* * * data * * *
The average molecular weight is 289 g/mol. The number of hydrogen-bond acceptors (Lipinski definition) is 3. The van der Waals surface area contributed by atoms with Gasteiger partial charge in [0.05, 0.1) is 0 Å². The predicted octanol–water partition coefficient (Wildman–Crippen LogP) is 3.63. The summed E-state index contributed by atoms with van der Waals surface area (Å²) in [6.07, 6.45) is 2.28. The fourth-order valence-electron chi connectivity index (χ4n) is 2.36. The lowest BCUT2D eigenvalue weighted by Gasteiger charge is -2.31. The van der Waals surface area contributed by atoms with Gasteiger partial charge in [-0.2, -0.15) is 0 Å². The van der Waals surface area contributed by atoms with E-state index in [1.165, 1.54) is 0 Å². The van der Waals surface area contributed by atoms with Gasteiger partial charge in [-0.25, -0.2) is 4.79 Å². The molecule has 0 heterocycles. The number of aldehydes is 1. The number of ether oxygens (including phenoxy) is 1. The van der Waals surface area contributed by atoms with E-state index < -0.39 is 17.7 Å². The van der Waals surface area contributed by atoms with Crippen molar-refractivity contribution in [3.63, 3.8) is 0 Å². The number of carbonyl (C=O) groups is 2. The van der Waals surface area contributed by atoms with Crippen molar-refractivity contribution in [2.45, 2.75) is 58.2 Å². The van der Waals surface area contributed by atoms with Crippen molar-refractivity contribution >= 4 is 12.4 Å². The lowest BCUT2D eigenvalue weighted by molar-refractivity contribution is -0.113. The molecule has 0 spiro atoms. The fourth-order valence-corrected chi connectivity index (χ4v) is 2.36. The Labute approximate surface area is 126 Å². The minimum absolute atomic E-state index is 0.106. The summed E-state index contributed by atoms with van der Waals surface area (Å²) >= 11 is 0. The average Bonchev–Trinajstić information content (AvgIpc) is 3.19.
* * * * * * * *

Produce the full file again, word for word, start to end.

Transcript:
The average molecular weight is 289 g/mol. The number of hydrogen-bond acceptors (Lipinski definition) is 3. The van der Waals surface area contributed by atoms with Gasteiger partial charge in [0.05, 0.1) is 0 Å². The predicted octanol–water partition coefficient (Wildman–Crippen LogP) is 3.63. The summed E-state index contributed by atoms with van der Waals surface area (Å²) in [6.07, 6.45) is 2.28. The fourth-order valence-electron chi connectivity index (χ4n) is 2.36. The lowest BCUT2D eigenvalue weighted by Gasteiger charge is -2.31. The van der Waals surface area contributed by atoms with Gasteiger partial charge in [-0.2, -0.15) is 0 Å². The van der Waals surface area contributed by atoms with E-state index in [1.165, 1.54) is 0 Å². The van der Waals surface area contributed by atoms with Gasteiger partial charge in [-0.25, -0.2) is 4.79 Å². The molecule has 0 heterocycles. The number of aldehydes is 1. The number of ether oxygens (including phenoxy) is 1. The van der Waals surface area contributed by atoms with E-state index < -0.39 is 17.7 Å². The van der Waals surface area contributed by atoms with Crippen molar-refractivity contribution in [3.63, 3.8) is 0 Å². The number of carbonyl (C=O) groups is 2. The van der Waals surface area contributed by atoms with Crippen molar-refractivity contribution in [2.45, 2.75) is 58.2 Å². The van der Waals surface area contributed by atoms with Crippen molar-refractivity contribution >= 4 is 12.4 Å². The lowest BCUT2D eigenvalue weighted by molar-refractivity contribution is -0.113. The molecule has 0 spiro atoms. The fourth-order valence-corrected chi connectivity index (χ4v) is 2.36. The Labute approximate surface area is 126 Å². The minimum absolute atomic E-state index is 0.106. The summed E-state index contributed by atoms with van der Waals surface area (Å²) >= 11 is 0. The average Bonchev–Trinajstić information content (AvgIpc) is 3.19.